Prof. Tarasuk also found that adults from food insecure households made up almost 40% of the adults hospitalized for mental health reasons in Ontario. (3)

Along with this work, Prof. Tarasuk points to a series of studies on the results of federal and provincial policy interventions on the prevalence and severity of food insecurity.

She says the most important of these studies examined the protective effects of old-age pensions on food insecurity among low-income adults; (4) and the impact of Newfoundland and Labrador’s poverty reduction strategy. (5) In both cases, there was a big reduction in food insecurity rates.

How is the Lawson Centre advancing understanding from the lab to society?

Professor Valerie TarasukImage courtesy of Timmie Li Taken together, this work has shed new light on household food insecurity as a potent social determinant of health in Canada, and on the forces that can reduce this problem.

Along with publishing research in influential scientific journals, Prof. Tarasuk works to get the message out to stakeholder groups through:

• Online reports and fact sheets; (6)

• Presentations to policy-makers such as the Standing Senate Committee on Social Affairs, Science and Technology; and

• Talks at major public health group and NGO conferences including Food Secure Canada, Dietitians of Canada, Community Food Centres Canada, and Closing the Gap — Action for Health Equity, which drew over 6,000 views on YouTube.

With the scale of the problem, do food banks actually help? Not as much as you might think.

While food banks remain the primary public response to food insecurity in Canada, Prof. Tarasuk and colleagues showed that they serve only a small fraction of the population in need, and don’t necessarily provide enough nutrition to those they serve.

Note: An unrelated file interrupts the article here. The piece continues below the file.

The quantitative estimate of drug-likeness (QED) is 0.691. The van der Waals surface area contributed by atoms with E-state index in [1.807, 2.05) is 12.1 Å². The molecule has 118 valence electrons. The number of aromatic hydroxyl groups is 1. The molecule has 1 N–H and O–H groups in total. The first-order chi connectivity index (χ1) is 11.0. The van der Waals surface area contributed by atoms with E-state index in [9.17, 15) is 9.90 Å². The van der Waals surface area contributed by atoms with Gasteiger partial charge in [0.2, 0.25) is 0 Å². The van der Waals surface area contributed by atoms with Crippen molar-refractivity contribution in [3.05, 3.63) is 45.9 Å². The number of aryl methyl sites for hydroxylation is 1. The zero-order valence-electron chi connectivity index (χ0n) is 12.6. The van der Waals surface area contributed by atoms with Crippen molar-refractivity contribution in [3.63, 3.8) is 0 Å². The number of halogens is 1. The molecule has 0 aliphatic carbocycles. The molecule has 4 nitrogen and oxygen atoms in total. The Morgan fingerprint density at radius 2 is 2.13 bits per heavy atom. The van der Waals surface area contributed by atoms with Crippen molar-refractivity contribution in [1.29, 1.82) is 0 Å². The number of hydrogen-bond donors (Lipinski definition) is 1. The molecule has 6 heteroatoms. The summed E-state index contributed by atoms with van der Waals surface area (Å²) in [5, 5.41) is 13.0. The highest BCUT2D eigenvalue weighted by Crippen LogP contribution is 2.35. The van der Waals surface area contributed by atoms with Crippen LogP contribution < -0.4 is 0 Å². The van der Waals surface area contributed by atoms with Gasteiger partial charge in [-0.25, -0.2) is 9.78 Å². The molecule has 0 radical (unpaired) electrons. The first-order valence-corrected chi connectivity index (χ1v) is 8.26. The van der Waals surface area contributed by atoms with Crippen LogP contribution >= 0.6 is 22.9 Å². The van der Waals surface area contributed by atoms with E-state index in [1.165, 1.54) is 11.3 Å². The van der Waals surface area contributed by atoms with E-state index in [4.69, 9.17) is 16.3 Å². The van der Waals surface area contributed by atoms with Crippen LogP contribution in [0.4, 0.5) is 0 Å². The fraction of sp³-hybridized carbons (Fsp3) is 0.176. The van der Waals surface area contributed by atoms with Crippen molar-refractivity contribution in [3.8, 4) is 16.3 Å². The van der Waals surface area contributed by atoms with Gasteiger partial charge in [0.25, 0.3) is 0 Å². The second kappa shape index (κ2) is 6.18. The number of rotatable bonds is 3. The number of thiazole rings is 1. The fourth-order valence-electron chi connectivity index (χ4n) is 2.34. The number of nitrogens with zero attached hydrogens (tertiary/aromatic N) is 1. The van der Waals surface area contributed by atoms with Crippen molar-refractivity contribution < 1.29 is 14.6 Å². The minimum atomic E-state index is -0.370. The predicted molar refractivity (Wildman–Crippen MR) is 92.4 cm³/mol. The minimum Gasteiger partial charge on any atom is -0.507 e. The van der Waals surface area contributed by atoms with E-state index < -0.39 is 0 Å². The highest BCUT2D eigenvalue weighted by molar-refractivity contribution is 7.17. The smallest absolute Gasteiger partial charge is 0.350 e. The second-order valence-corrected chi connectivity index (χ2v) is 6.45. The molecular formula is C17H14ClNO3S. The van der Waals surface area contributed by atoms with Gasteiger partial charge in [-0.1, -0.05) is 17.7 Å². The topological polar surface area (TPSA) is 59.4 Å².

“I wouldn’t even say it’s a solution,” says Prof. Tarasuk. People get the illusion that that problem is being managed. Meanwhile, she says, food banks don’t address root causes. That highlights the need for more effective responses.

What can be done to make a difference?

Social assistance in itself doesn’t necessarily solve the problem. In fact, social assistance recipients are more likely than not to be food insecure. That suggests that these programs are not designed in ways that enable people to meet their basic food needs.

In Newfoundland and Labrador, food insecurity among social assistance recipients dropped by almost half  from  2007 - 2012 after the province rolled out a new poverty reduction strategy. It tackled the depth of poverty through interventions like increasing income support rates and indexing rates to inflation. The results are evidence that food insecurity among social assistance recipients can be reduced by improving their benefits.

The relatively low rate of food insecurity among Canadian seniors also reflects the protection afforded by the guaranteed annual income they receive. Only about 7%  of households reliant on seniors’ pensions or retirement incomes report some level of food insecurity.